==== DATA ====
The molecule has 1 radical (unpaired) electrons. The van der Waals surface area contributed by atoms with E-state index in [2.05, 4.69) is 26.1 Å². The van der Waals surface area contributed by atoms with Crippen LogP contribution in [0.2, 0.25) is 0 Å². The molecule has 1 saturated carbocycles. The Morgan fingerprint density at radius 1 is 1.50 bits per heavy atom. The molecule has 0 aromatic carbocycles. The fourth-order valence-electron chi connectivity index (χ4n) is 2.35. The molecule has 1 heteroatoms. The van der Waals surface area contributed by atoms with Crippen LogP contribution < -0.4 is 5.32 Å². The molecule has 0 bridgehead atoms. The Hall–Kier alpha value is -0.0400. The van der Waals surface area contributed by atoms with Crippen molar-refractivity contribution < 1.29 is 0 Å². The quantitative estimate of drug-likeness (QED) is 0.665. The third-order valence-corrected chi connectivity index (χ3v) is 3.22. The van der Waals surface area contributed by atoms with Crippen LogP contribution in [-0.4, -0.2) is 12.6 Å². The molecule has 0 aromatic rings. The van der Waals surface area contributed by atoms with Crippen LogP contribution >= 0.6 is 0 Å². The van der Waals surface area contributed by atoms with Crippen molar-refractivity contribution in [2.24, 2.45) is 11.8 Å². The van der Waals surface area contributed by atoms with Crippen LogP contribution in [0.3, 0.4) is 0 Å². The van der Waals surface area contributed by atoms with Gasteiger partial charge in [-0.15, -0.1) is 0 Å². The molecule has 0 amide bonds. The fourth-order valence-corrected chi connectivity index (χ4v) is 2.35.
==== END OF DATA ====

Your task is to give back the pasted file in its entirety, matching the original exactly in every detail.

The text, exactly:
The molecule has 1 radical (unpaired) electrons. The van der Waals surface area contributed by atoms with E-state index in [2.05, 4.69) is 26.1 Å². The van der Waals surface area contributed by atoms with Crippen LogP contribution in [0.2, 0.25) is 0 Å². The molecule has 1 saturated carbocycles. The Morgan fingerprint density at radius 1 is 1.50 bits per heavy atom. The molecule has 0 aromatic carbocycles. The fourth-order valence-electron chi connectivity index (χ4n) is 2.35. The molecule has 1 heteroatoms. The van der Waals surface area contributed by atoms with Crippen LogP contribution < -0.4 is 5.32 Å². The molecule has 0 bridgehead atoms. The Hall–Kier alpha value is -0.0400. The van der Waals surface area contributed by atoms with Crippen molar-refractivity contribution < 1.29 is 0 Å². The quantitative estimate of drug-likeness (QED) is 0.665. The third-order valence-corrected chi connectivity index (χ3v) is 3.22. The van der Waals surface area contributed by atoms with Crippen LogP contribution in [-0.4, -0.2) is 12.6 Å². The molecule has 0 aromatic rings. The van der Waals surface area contributed by atoms with Crippen LogP contribution >= 0.6 is 0 Å². The van der Waals surface area contributed by atoms with Crippen molar-refractivity contribution in [2.24, 2.45) is 11.8 Å². The van der Waals surface area contributed by atoms with Crippen LogP contribution in [0.3, 0.4) is 0 Å². The van der Waals surface area contributed by atoms with Gasteiger partial charge in [-0.15, -0.1) is 0 Å². The molecule has 0 amide bonds. The fourth-order valence-corrected chi connectivity index (χ4v) is 2.35.